Tax Reserves:  The lender has to collect taxes to put in escrow to pay for you when they are due.  To do this they have to make an assumption of how much they will cost and they have to decide how many months in advance they will collect.  Look at both GFEs and make sure they are making the same tax estimates.  If they are different pick one and make it the same for both using a red pen.  If they are the same just put a red check mark by it so you know you looked at it.   Remember, we need apples to apples.  (*Note that when I am helping  my buyer clients with this exercise I suggest they assume the higher amount between the two estimates…that way they are being conservative and hopefully their actually closing costs will come in lower than they budget for in advance)

Insurance Reserves/Prepaids:  Similar to taxes, the lender has to collect for insurance money to escrow and pay later.  They also need to collect for one full year of property insurance up front.  Since you are just applying and they don’t know your insurance company they have to make estimates for both of these items.  Look at both GFEs and make sure they are making the same insurance estimates for both of these two items.  (The full prepaid year amount and the smaller amount that will start your insurance escrow) If they are different pick one and make it the same for both using a red pen.  If they are the same put a check mark by them.

Aggregate Adjustment:  There are rules to how much a lender can escrow for a borrower and if the limit is exceeded the Aggregate Adjustment line item takes it down to where it should be.  If they are different pick one and make it the same for both using a red pen.  If they are the same just put a red check mark by it so you know you looked at it.  If one doesn’t have an Aggregate Adjustment that’s fine, just make sure you make it the same on both of them to keep it apples to apples.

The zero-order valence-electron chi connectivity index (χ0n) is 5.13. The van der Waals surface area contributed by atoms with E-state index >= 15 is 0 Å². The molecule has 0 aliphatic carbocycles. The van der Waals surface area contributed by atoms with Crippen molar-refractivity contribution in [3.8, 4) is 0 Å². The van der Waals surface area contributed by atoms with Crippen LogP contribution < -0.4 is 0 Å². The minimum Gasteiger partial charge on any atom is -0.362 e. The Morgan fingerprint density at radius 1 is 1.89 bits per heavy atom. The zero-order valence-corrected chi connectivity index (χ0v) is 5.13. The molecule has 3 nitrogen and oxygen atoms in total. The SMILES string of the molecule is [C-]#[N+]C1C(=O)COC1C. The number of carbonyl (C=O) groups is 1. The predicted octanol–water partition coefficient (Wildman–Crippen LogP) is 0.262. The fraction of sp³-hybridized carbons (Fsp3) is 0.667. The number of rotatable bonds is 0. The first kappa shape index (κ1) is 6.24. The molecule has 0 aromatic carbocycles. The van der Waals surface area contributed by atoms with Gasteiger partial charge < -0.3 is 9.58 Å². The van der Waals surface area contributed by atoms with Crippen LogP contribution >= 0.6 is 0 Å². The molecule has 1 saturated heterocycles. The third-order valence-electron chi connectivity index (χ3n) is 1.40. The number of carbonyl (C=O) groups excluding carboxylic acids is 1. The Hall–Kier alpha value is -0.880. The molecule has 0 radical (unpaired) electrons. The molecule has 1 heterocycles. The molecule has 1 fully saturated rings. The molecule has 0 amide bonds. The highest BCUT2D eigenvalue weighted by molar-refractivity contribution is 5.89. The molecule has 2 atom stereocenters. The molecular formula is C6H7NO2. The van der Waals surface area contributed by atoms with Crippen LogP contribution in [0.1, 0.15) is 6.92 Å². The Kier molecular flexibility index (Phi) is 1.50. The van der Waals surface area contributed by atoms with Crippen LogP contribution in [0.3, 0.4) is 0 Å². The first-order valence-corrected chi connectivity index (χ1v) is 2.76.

Prepaid Interest:  Depending on when your lender estimates you’ll close, they assumed how much interest you’ll need to prepay for that first month.  Look at the prepaid interest assumption for both lenders.  If they are different pick one and make it the same for both using a red pen.  If they are the same put a red check mark by them.

Title Services:  The closing cost of the title company closing the transaction as well as the costs of providing both an owner’s policy and lender’s policy are all estimates made by the lender.  Find all 3 of these items on the GFE or cost estimate and and make sure they are making the same title services estimates.  If they are different pick one amount for each of the 3 items and make it is the same for all 3 of them on each GFE using a red pen.  If the same, put the red check mark by them.

Misc Differences:  Before we move on review both GFEs or cost estimates for any unusual items.  For example, when building a new home the buyer typically pays for the survey.  One lender may know that and include it and the other may not.  In that example take the red pen and add that expense to the GFE that is missing it so we have an accurate comparison.

Earnest Money and Down payment:  Look at both GFEs or cost estimates and make sure that if one lender is subtracting out the down payment and earnest money then you make sure the other is doing that as well.  It doesn’t matter if they are or not, just make sure both of them are the same.  If one is taking into account the $5k you put down already in earnest money and the other isn’t your not going to have an apples to apples comparison, it’s going to be off by $5k.

Now that we have marked up the GFES or cost estimates with our red pen and made them apples to apples start from the top of each GFE or cost estimate and add up all the expenses to reflect the changes we made in red.  At the bottom in red write “Adjusted Closing Costs” and put down the new total.